Honda Civic Type R review
by David Finlay (10 February 2007)
Point a loaded gun at my head and threaten to pull the trigger, and I still won't admit to being a fan of the old Honda Civic Type-R, which three years ago I described as "a car which can't keep up with its own engine". Its successor is still not the best hot hatch on the market, but it's certainly a major improvement.
Due for launch in March this year, the Type R (no hyphen this time) shares the older model's two-litre i-VTEC engine, whose most impressive party trick is the way it switches from a relatively soft camshaft profile to one which increases valve lift and duration further up the rev range.
If that doesn't make sense to you, never mind - the important bit is that when the changeover takes place, the engine lets out a manic roar and becomes effectively a race unit, easily capable of storming up to 8000rpm (and probably quite lot more, if the revlimiter wasn't in the way).
This was what happened with the old Type-R, whose on-paper performance was very similar to that of the new car. Maximum power has gone up from 197bhp to . . . er, 198bhp, while the top speed and 0-62mph time remain the same as before at 146mph and 6.6 seconds. Fuel economy has deteriorated slightly, since the new Type R is 60kg heavier than the car it replaces.
It might seem that not much has changed, but in fact the i-VTEC engine has been altered quite significantly. In particular, the point at which one cam profile gives way to another has been brought down from 6000rpm to 5400rpm. This is part of what Honda describes as the "richer content" of the engine in its revised form, but 5400rpm is still pretty high. And maximum power isn't produced until 7800rpm, or 400rpm more than in the old days. In other words, it's still a screamer.
Oddly enough, Honda is quite happy these days to criticise the previous Type-R. "You had to really be pushing the car to make the engine work," says a press statement, "and while that was fun on an open road with plenty of space - it wasn't ideal for everyday driving. How many times would the engine reach peak rpm on a trip to the supermarket, for example?" Well, quite. But that still applies now.
When the old Type-R first appeared, a hot hatch which produced nearly 200bhp was a very big deal. Nowadays it's worthy of comment, but by no means exceptional. Honda says it could, of course, have put a larger, possibly turbocharged, engine under the bonnet for more power, but didn't want to spoil the "pure, balanced" effect it strives for in its Type R models.
There is another way of reading this. The old Civic Type-R had far more power than it knew how to deal with. It was great run in a straight line, mostly because of the noise it made, but on corners the front end was all over the place. Honda seems to be acknowledging that the priority this time round was to make sure that the new car could cope with the available power rather than ask it to accept any more.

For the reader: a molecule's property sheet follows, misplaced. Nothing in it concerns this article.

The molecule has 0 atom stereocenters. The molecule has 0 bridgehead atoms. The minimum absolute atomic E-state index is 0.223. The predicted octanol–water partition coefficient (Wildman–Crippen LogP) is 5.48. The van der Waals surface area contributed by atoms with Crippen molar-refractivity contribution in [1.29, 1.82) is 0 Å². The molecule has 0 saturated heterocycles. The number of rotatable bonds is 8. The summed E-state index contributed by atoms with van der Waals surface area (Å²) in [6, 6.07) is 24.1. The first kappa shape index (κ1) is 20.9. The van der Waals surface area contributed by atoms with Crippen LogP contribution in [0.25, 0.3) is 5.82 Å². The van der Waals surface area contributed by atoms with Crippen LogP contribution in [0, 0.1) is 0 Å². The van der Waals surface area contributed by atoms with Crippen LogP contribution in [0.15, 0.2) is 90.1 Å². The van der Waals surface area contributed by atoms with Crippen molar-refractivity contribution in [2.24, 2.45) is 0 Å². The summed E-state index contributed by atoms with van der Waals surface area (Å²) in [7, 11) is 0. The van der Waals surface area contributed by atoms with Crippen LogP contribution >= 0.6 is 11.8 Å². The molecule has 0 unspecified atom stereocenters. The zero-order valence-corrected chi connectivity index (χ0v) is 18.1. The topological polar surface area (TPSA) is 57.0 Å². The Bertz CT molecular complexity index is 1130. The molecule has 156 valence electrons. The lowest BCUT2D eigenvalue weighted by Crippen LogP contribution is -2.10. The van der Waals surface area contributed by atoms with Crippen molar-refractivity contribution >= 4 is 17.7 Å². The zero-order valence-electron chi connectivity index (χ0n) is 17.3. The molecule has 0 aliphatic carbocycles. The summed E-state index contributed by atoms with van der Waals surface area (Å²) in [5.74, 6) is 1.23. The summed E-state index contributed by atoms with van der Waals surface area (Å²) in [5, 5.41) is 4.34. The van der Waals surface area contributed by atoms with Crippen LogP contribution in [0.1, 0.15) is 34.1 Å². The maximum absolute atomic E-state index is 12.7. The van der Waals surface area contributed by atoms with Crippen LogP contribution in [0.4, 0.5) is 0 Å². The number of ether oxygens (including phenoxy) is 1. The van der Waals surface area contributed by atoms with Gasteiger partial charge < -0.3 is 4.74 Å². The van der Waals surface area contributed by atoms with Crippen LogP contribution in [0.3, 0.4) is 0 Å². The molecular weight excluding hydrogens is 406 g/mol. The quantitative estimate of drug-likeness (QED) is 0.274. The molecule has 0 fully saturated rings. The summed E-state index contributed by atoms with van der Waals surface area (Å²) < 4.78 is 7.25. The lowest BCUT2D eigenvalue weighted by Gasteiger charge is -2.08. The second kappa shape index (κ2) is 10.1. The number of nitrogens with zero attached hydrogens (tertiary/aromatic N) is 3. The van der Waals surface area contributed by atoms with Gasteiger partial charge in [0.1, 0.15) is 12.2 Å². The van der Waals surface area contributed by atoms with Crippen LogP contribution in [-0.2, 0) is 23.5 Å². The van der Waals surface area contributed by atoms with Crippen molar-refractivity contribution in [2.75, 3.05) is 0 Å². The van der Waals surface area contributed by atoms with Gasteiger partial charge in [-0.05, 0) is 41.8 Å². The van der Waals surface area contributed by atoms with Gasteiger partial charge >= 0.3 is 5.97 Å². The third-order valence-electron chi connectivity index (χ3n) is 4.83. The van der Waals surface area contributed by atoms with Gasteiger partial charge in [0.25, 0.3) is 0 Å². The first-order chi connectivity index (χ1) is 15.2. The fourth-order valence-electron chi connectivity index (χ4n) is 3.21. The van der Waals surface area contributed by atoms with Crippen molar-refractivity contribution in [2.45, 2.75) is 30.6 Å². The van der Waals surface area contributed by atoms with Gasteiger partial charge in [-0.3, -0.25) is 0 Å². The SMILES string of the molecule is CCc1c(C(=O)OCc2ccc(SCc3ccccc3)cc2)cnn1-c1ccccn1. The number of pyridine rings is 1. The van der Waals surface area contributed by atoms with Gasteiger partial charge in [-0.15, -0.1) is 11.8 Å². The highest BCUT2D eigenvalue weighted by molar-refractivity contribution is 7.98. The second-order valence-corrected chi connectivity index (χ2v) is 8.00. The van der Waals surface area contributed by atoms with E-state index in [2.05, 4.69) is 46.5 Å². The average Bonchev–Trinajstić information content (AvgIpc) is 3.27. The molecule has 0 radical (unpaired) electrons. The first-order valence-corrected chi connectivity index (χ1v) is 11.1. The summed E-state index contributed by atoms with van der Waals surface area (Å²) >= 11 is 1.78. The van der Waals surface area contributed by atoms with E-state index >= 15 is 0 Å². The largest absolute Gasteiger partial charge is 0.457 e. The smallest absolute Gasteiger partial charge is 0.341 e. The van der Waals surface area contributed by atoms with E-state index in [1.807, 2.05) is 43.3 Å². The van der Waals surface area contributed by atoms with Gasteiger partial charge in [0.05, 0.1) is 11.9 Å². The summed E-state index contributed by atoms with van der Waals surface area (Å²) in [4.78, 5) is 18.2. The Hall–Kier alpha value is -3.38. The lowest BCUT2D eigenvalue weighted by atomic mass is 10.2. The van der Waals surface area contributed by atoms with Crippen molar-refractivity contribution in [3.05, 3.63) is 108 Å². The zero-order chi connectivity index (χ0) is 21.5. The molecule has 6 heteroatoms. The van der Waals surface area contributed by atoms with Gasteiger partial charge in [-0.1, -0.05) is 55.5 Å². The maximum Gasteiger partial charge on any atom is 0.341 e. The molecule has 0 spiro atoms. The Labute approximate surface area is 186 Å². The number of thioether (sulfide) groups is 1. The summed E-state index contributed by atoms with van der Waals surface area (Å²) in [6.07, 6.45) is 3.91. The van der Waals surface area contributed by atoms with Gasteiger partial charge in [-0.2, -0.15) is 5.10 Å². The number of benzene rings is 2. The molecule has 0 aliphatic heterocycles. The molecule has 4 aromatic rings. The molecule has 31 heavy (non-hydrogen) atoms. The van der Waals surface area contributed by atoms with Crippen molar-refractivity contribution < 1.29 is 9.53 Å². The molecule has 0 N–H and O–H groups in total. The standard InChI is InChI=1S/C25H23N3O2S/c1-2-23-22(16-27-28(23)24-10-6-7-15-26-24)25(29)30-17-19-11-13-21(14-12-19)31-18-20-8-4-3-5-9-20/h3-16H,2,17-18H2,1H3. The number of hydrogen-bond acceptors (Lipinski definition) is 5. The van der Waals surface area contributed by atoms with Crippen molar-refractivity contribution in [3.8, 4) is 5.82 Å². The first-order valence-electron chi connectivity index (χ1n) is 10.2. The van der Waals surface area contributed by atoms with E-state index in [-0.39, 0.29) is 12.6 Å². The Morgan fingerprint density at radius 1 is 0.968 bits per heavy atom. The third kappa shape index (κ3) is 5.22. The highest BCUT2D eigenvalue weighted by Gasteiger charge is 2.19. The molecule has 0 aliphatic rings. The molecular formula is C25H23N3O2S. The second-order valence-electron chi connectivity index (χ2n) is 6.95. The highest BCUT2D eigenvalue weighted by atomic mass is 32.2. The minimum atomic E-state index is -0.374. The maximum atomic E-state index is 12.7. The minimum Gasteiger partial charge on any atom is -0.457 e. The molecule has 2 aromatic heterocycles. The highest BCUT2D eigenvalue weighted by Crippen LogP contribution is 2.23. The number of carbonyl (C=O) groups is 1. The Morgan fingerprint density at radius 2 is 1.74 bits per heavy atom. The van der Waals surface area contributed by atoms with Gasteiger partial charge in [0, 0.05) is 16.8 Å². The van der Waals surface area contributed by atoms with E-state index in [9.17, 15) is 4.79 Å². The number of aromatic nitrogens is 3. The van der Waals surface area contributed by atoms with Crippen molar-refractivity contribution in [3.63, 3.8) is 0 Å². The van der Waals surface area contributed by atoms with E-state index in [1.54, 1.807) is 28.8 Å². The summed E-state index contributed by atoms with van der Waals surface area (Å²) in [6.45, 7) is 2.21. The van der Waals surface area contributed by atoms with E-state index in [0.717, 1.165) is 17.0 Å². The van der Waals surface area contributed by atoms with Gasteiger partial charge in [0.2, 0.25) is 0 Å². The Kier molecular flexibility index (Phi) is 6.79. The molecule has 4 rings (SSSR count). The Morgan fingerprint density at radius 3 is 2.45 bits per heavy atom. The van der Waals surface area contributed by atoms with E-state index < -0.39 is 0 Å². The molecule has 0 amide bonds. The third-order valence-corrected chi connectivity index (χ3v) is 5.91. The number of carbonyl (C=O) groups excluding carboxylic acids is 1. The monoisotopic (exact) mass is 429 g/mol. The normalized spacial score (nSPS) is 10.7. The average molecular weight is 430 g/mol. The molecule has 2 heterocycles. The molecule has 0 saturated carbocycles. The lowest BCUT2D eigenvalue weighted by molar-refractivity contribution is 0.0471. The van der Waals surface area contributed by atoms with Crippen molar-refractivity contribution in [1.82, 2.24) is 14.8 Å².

It's claimed that handling stability is one of the biggest improvements between one hot Civic and the next, and the claim is perfectly true. There is still too much rolling and pitching for the Type R to be the best-handling car in its class, but at least it doesn't feel like it wants to leap into an adjacent field.
One thing that has remained constant during the switch from one generation to another is Honda's price advantage. The new Type R is more expensive than its predecessor, but in entry-level form it's still the cheapest of the 170bhp-plus hot hatches on the market at £17,600.
Not many people will spend £17,600, though. Around 60% of UK buyers are expected to go for the GT, which costs £1000 more. The GT has no performance advantage - it simply has more kit, including dual curtain airbags, an alarm system, power folding door mirrors, automatic headlights, front foglights, dual-zone climate control, a driver's vanity mirror and rain-sensing windscreen wipers.
A further 20% of customers will go the extra step and order the integrated Bluetooth hands-free phone system and voice-recognition DVD satellite navigation with Traffic Message Channel, which bring the price up to a round £20,000. Group 17 insurance applies on all models, and you can specify any of them with 19" wheels if you don't consider the standard 18s sufficient.
And there's yet another possibility: a lightweight Type R with no parcel shelf, stereo system or speakers, which weighs 40kg less than the standard car. But it available only by special order, delivery times are likely to be in the region of 20 weeks, and Honda says that "we anticipate take-up to be very low".
Even at its most expensive, the Type R seems a bargain against most of the opposition. But what exactly is that opposition? Honda reckons it consists of the Ford Focus ST, SEAT León Cupra, Volkswagen Golf GTI and Volvo C30 T5 Sport, to which we might add the Mazda3 MPS, Megane Renaultsport 225, MINI Cooper S, Vauxhall Astra SRi and VXR and Volkswagen Golf R32. All except the Golf R32 (which has a much bigger engine) are turbocharged, and therefore have much better mid-range performance; if you imposed a rev limit of, say, 5000rpm, every one of them would leave the Type R standing.
All except the Golf GTI and Astra SRi are significantly more powerful, too, but none of them has the manic, free-revving quality that makes the Civic more appealing than the turbo cars to people who like this sort of thing. Perhaps the fractionally slower but much cheaper Clio Renaultsport 197 - a car which, significantly, Honda does not quote as a rival - comes closest to the Type R ideology. The Clio represents the real threat, but at least Honda now has a car which can properly respond to it.